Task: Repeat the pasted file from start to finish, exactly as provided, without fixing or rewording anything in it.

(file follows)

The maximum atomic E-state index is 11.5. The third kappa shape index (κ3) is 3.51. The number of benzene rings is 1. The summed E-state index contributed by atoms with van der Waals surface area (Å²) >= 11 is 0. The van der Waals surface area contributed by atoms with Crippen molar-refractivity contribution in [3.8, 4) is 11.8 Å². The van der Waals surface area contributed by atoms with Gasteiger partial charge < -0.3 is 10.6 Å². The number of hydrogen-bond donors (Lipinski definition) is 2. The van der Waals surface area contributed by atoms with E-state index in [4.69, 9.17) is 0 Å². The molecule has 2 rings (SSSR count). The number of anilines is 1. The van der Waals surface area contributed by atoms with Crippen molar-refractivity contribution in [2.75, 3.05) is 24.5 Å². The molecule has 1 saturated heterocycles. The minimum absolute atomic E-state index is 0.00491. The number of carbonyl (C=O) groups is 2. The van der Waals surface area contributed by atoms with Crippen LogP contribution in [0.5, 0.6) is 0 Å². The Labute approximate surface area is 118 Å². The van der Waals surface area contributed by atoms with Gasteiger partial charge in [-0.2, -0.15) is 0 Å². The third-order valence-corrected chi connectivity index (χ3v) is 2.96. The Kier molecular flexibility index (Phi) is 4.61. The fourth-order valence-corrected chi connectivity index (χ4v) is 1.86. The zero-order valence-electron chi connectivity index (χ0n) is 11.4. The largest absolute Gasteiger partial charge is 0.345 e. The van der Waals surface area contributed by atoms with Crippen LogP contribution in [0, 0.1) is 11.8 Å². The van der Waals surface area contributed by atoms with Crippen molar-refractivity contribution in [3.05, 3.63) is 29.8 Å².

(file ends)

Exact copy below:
The maximum atomic E-state index is 11.5. The third kappa shape index (κ3) is 3.51. The number of benzene rings is 1. The summed E-state index contributed by atoms with van der Waals surface area (Å²) >= 11 is 0. The van der Waals surface area contributed by atoms with Crippen molar-refractivity contribution in [3.8, 4) is 11.8 Å². The van der Waals surface area contributed by atoms with Gasteiger partial charge < -0.3 is 10.6 Å². The number of hydrogen-bond donors (Lipinski definition) is 2. The van der Waals surface area contributed by atoms with E-state index in [4.69, 9.17) is 0 Å². The molecule has 2 rings (SSSR count). The number of anilines is 1. The van der Waals surface area contributed by atoms with Crippen molar-refractivity contribution in [2.75, 3.05) is 24.5 Å². The molecule has 1 saturated heterocycles. The minimum absolute atomic E-state index is 0.00491. The number of carbonyl (C=O) groups is 2. The van der Waals surface area contributed by atoms with Crippen LogP contribution in [0.5, 0.6) is 0 Å². The Labute approximate surface area is 118 Å². The van der Waals surface area contributed by atoms with Gasteiger partial charge in [-0.2, -0.15) is 0 Å². The third-order valence-corrected chi connectivity index (χ3v) is 2.96. The Kier molecular flexibility index (Phi) is 4.61. The fourth-order valence-corrected chi connectivity index (χ4v) is 1.86. The zero-order valence-electron chi connectivity index (χ0n) is 11.4. The largest absolute Gasteiger partial charge is 0.345 e. The van der Waals surface area contributed by atoms with Crippen LogP contribution in [0, 0.1) is 11.8 Å². The van der Waals surface area contributed by atoms with Crippen molar-refractivity contribution in [3.05, 3.63) is 29.8 Å².